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PDE with extern function

Markov

Member
Feb 1, 2012
149
Consider the equation

$\begin{aligned} & {{u}_{t}}=K{{u}_{xx}}+g(t),\text{ }0<x<L,\text{ }t>0, \\
& {{u}_{x}}(0,t)={{u}_{x}}(L,t)=0,\text{ }t>0 \\
& u(x,0)=f(x), \\
\end{aligned}
$

a) Show that $v=u-G(t)$ satisfies the initial value boundary problem where $G(t)$ is the primitive of $g(t)$ with $g(0)=0$

b) Find the solution when $g(t)=\cos wt$ and $f(x)=0.$

Attempts:

Okay so I have $g(t)=\displaystyle\int_0^t G(t)\,ds,$ is that how do I need to proceed?
 

Sudharaka

Well-known member
MHB Math Helper
Feb 5, 2012
1,621
Consider the equation

$\begin{aligned} & {{u}_{t}}=K{{u}_{xx}}+g(t),\text{ }0<x<L,\text{ }t>0, \\
& {{u}_{x}}(0,t)={{u}_{x}}(L,t)=0,\text{ }t>0 \\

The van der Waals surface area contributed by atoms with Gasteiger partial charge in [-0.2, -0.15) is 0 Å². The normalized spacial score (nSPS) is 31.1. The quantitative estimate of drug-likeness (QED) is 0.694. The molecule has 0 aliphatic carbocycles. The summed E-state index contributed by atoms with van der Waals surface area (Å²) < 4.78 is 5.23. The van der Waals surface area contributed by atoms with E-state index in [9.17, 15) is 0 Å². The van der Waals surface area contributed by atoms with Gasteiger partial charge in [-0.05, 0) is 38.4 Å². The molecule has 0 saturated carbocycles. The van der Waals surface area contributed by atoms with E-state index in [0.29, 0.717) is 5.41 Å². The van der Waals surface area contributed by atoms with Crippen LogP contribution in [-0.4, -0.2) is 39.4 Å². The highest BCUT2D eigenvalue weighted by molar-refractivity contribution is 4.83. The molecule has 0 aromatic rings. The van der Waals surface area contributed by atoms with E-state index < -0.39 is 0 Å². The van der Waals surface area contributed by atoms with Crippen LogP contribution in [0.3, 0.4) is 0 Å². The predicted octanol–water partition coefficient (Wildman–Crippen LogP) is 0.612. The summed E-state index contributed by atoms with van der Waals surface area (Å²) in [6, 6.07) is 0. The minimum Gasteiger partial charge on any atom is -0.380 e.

& u(x,0)=f(x), \\
\end{aligned}
$

a) Show that $v=u-G(t)$ satisfies the initial value boundary problem where $G(t)$ is the primitive of $g(t)$ with $g(0)=0$

b) Find the solution when $g(t)=\cos wt$ and $f(x)=0.$

Attempts:

Okay so I have $g(t)=\displaystyle\int_0^t G(t)\,ds,$ is that how do I need to proceed?
Hi Markov, :)

"Primitive" means the anti-derivative(Refer this). Therefore, \(G'(t)=g(t)\).

\[v=u-G(t)\]

\[\Rightarrow v_{t}=u_{t}-g(t)\mbox{ and }v_{xx}=u_{xx}\]

Substituting these in the original equation we get, \(v_{t}=Kv_{xx}+2g(t)\). Therefore \(v=u-G(t)\) is not a solution of the given partial differential equation.

Kind Regards,
Sudharaka.